"Capt.” William D. Pell was a well-known and well-loved restaurant owner in Fairfax. His sudden death from a heart attack on Sept. 11 surprised not only his family but also the customers who ate at his restaurant and thought of themselves as part of his extended family.
Pell founded Capt. Pell’s Crab House in Fairfax in the late 1970s, a popular place for fresh seafood and family atmosphere.
“So many people came up to tell me stories about my dad,” said William Pell Jr. “I worked with him five days a week, and these were stories I didn’t know about. He helped so many people.”
Pell was something of a local legend, his son said.
“I have a letter from a soldier from Loudoun County who’s in Iraq that sent us his condolences,” said Rick Pell, William Pell’s brother and manager of the restaurant. “He said he always felt like family when he came here for dinner.”
“My father was a real giving man. He did lots of deeds but wasn’t the type to brag about it,” said William Pell Jr. “He could’ve been a very wealthy man, but he gave money away to help others."
The "captain" devoted much of his time to his restaurant, but his family always came first.
“His family was everything to him,” said friend and co-worker Sam Wayson. “They always came first and the restaurant second, but it was all very successful for him.”
Evidence of the community’s respect and admiration for Pell was abundant at the funeral services that took place last week at St. John’s Catholic Church in Clinton, Md., where Pell lived with his wife of 39 years, Madeline.
“The priest that gave the service said in the eulogy that he could tell this was a man who did a lot of good things with his life. He said it was one of the biggest crowds he’d ever seen,” Wayson said. “There were so many flowers there you wouldn’t believe it.”
MANY FAMILY members from Florida had to make the dangerous trip up out of the hurricane last week any way they could.
“It was really rough for them getting flights out of Florida,” Wayson said. “Some of them had to fly to West Virginia and rent cars to get here for the services.”
Joe Dintino was a friend of Pell, as well as being his brother-in-law.
“When I was at my lowest, he was close to me then,” Dintino said. “We were on the phone all the time. He would help anyone any way he could.”
Dintino helped Pell build the first restaurant in 1977 on Lee Highway near Merrifield.
“We did everything by hand,” he said. “He got started in the seafood business by wholesaling crabs. In the winter, we’d drive down to Florida or South Carolina and pick them up. This is one of the only places where you know you’re getting all fresh crab.”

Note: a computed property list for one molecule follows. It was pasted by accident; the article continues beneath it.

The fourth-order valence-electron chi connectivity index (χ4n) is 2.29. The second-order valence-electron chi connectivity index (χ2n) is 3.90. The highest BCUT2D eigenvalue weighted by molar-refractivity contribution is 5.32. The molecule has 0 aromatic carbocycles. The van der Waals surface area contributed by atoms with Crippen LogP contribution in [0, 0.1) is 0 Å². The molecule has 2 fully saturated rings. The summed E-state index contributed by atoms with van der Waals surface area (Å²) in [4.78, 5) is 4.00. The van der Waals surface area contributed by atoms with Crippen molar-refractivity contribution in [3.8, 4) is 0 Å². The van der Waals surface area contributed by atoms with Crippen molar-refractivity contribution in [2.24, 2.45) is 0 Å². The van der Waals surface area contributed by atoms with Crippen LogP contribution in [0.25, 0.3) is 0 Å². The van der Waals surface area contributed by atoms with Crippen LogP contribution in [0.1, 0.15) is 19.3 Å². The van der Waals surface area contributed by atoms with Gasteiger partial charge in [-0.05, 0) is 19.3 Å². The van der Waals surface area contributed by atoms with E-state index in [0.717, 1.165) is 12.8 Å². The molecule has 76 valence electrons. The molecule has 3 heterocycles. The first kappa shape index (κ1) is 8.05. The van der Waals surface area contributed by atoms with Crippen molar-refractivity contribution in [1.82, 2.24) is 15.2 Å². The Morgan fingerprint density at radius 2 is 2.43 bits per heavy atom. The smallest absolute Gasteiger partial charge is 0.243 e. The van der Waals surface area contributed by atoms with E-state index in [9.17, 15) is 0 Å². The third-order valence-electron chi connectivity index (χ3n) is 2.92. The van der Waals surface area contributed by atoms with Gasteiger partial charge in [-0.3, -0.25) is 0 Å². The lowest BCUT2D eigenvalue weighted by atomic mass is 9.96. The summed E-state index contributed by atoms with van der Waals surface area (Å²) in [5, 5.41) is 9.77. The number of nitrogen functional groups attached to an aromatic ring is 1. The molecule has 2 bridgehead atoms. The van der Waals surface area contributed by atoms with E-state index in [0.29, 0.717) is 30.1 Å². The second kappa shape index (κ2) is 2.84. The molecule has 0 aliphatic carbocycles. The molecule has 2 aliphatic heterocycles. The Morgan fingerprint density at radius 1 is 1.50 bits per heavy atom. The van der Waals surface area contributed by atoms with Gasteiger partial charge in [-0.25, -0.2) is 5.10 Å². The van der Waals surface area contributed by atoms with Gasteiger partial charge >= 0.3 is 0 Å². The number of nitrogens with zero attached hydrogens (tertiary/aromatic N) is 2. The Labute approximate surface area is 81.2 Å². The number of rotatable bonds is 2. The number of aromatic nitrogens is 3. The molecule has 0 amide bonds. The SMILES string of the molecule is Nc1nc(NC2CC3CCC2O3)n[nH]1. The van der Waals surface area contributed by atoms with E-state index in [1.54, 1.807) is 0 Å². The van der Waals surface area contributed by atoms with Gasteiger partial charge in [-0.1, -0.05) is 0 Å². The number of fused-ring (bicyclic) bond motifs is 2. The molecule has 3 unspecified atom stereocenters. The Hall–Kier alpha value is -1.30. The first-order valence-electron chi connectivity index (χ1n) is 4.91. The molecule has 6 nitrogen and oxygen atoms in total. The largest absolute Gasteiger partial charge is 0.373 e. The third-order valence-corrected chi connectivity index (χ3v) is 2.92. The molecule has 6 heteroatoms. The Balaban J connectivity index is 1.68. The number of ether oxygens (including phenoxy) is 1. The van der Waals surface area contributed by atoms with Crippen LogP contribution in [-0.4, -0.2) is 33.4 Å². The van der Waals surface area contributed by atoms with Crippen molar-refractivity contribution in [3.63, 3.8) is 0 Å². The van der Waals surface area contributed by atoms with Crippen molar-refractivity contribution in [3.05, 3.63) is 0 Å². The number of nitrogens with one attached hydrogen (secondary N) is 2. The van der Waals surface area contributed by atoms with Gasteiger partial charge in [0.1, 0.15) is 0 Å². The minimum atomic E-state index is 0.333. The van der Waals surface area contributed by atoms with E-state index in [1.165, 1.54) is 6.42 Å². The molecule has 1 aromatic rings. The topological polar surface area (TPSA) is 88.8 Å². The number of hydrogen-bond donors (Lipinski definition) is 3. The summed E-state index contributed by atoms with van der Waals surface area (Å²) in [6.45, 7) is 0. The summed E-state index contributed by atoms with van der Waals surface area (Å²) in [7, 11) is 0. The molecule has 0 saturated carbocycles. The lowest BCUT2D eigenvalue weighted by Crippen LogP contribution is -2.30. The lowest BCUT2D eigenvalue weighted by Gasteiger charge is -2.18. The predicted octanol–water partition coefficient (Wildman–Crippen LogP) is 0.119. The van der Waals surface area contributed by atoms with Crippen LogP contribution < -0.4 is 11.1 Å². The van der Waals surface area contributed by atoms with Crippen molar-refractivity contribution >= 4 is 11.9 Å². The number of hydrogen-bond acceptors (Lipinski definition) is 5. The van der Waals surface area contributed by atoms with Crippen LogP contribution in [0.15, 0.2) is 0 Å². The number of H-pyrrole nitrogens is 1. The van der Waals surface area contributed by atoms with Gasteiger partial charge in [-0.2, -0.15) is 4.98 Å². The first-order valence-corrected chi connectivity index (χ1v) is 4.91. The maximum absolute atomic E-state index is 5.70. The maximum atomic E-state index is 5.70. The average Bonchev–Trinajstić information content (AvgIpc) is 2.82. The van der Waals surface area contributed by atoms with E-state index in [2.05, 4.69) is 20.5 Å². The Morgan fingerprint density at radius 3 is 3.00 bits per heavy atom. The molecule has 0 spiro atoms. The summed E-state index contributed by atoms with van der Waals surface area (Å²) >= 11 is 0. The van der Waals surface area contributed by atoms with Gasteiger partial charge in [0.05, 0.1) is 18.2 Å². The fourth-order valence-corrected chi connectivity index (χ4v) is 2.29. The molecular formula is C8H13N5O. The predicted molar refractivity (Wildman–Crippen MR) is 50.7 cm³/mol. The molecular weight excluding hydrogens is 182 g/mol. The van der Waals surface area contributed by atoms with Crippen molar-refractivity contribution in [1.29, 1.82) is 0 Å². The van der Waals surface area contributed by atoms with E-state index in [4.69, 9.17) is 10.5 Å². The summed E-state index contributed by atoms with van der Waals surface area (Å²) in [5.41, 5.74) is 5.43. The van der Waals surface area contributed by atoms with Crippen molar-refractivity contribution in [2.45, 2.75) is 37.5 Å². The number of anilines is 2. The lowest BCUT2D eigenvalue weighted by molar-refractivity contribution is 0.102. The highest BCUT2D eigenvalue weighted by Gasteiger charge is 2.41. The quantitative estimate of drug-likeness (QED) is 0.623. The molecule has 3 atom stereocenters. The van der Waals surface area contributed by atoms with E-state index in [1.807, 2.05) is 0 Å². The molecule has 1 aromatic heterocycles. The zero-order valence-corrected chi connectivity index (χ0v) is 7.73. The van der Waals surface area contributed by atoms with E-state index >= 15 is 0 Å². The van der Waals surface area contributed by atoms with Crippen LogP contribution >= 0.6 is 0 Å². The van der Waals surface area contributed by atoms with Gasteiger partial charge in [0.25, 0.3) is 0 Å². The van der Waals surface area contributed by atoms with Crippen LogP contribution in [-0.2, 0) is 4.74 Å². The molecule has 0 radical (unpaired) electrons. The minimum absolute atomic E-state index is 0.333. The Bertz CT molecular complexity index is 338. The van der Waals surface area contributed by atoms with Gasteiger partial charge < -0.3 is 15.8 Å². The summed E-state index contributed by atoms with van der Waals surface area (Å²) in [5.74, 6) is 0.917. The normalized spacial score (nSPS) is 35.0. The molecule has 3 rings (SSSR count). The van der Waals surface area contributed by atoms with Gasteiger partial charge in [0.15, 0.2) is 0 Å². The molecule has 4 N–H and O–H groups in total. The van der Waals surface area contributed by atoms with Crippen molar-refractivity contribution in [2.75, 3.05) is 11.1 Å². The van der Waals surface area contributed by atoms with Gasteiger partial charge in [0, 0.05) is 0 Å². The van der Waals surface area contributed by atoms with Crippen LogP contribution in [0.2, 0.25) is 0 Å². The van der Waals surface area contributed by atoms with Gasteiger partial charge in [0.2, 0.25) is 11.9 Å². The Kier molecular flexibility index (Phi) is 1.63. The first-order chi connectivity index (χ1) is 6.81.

Pell’s passion for providing quality food paid off even when the restaurant was moved to its new location on Arlington Boulevard in the City of Fairfax. “This place seats 250 people, and sometimes we’ll still have a line to get in the door,” Dintino said. “We’ve got something unique here.”
Dintino added that talk has already started about establishing a memorial golf tournament in the spring.
“We were supposed to be playing in three tournaments in October,” he said. “He loved to play golf.”
“The sadness we’re feeling is not of him leaving us,” Dintino said. “I know he’s gone to a better place, I’m sure of it. The sadness is selfish. We all lost a great friend.”
BARTENDER Justin Perroots has worked at the Crab House for five years and said, “There’s people that come in here and act like they’ve known me my whole life. It’s the atmosphere here."
Perroots said Pell would work alongside him in the back room, preparing crabs.
“We’re all in our own little world back there,” he said. “He loved to be back there. We had fun when we had a chance, but whatever needed to be done got done first.”
“This was his love,” said worker and friend Dick Serone. “He didn’t have to work side by side with everyone, but he was just another worker. I’ll always remember his goodness to everybody.”
“If you love crabs, this is the place to go,” said longtime customer Marsdan “Mars” Harmon, sitting down for dinner with his wife, Peggy. “We’ve been coming here since the first place opened up.”
“Whenever we have out-of-town guests visiting us, we bring them here,” Peggy Harmon said. “We celebrated our son’s 40th birthday here earlier this year.”
“We feel like members of the family,” Mars Harmon said. “Had we known what happened, we would’ve gone to the services. We’re shocked.”
“He’ll be sadly missed,” Peggy Harmon said.
William Pell Jr. said that the family hopes to keep the restaurant going, the way his father would have wanted.
“There were four parts of his life: his family, his friends in south Washington, the racetrack and this restaurant,” he said. “We’re hoping to keep going, but the dust still hasn’t settled yet."